From Siri to Alexa, voice interfaces are becoming increasingly common, but for all their recent advances, they often struggle with one of the most basic characteristics of human speech: accents. The problem is so prevalent that computer scientists have identified the existence of a "machine voice," a standardized way of speaking that individuals with accents adopt in the hope of being understood. Researchers even warn about the existence of a "speech divide" that ostracizes individuals whose accents differ from those the machines have been trained on.
As is often the case with technology built on large data sets, the problem begins with the input. If you only train your interface using a narrow selection of voices, then it won't know how to respond to accents that fall outside of its frame of reference. According to Marsal Gavalda, the head of machine intelligence at Yik Yak and an expert on speech recognition, academics have been studying the problem since the '80s.
Speech recognition's lack of diversity is rooted in data sets collected decades ago
"Historically, speech recognition systems have been trained from data collected mostly in universities, and mostly from the student population," Gavalda tells The Verge. "The [diversity of voices] reflect the student population 30 years ago."
For example, a project in the early '90s known as Call Home gave students credits to make free, long-distance phone calls. Their calls would be recorded, transcribed, and annotated, then sold as data sets to research teams and computer scientists. "It was the easiest place to collect these samples," says Gavalda. He adds that researchers also collected audio from news broadcasters — but again, this meant selecting only the most neutral accents.
There's an easy way to fix this, though: collect more data. Companies like Google have been doing exactly that as their voice interfaces become more integral to their software and hardware, and the internet has made this collection pretty straightforward. As was first spotted by Quartz, the search giant has been using a third-party company, Appen, to corral a diverse array of accented audio samples from the website's users.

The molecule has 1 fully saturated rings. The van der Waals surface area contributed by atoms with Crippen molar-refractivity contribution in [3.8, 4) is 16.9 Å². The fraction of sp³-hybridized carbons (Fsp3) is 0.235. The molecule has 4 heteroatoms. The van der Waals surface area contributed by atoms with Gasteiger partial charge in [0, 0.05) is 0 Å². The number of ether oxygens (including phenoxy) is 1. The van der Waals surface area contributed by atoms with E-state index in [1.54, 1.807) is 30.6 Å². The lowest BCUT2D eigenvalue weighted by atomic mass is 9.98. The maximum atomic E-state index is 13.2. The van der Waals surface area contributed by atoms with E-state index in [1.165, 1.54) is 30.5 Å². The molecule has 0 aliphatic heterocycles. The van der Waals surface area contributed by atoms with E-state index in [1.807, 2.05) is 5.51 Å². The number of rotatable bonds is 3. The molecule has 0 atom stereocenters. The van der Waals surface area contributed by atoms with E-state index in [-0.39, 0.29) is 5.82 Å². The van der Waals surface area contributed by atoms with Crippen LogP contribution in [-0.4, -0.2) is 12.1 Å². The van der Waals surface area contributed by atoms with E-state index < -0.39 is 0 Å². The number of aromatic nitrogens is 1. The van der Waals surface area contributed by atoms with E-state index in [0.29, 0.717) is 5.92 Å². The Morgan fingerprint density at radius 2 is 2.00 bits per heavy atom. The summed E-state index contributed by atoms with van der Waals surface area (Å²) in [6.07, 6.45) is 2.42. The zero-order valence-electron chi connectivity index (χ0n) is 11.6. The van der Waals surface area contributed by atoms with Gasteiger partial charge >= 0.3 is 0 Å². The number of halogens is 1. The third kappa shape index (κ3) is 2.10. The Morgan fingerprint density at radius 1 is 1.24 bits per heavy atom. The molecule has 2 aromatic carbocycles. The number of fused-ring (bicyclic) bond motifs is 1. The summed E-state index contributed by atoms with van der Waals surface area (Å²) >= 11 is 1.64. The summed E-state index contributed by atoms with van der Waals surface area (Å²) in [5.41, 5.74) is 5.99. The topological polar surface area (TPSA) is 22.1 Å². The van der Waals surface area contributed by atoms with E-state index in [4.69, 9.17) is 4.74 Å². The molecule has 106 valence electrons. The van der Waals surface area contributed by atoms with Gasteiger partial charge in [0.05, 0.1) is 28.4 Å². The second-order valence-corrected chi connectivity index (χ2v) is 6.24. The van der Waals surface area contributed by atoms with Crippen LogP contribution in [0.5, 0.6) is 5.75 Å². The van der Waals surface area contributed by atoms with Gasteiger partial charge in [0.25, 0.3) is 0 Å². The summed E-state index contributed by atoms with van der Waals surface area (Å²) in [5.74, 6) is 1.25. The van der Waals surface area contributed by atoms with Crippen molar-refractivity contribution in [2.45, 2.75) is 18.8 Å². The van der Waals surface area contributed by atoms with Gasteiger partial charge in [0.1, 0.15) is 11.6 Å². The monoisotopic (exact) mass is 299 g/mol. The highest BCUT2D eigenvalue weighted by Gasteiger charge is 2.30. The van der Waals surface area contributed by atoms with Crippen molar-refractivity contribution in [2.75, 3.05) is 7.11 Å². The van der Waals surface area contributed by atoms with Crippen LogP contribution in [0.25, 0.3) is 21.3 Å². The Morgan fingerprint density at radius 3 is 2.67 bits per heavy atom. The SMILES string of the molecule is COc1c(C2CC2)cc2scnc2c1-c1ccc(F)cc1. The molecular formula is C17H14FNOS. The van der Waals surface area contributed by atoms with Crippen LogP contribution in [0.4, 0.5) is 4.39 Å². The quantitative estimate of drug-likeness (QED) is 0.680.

recruiting at /r/beermoney
Contractors for Appen have been posting on a number of subredddits, including those dedicated to part-time work (/r/slavelabour, /r/WorkOnline, /r/beermoney, etc) as well as individual cities. /r/Edinburgh was where the request for samples was originally spotted, presumably to iron out understanding of the underserved Scottish accent.
"I'm currently recruiting to collect speech data for Google," reads one typical request. "It requires you to use an Android to complete the task. The task is recording voice prompts like 'Indy now,' 'Google what's the time.' Each phrase takes around 3-5 seconds." Adults are paid £27 ($35) to record 2,000 phrases, while under-17s can record 500 phrases and earn £20 ($26). Neither Appen nor Google would confirm that they were involved in the project, but a well-placed source told The Verge that the search giant regularly collects voice data to improve its services — it's just usually not so visible.
We talked to a number of Redditors who completed the task, and asked them about their experiences with voice interface tech. There were regional accents from the UK and America, as well as Indian and Chinese-accented English, with most users saying they'd had difficulty with tech like Siri and Alexa in the past. All said they went through the same process of being directed to a mobile webpage where there was a record button to tap, and a number of phrases to read out.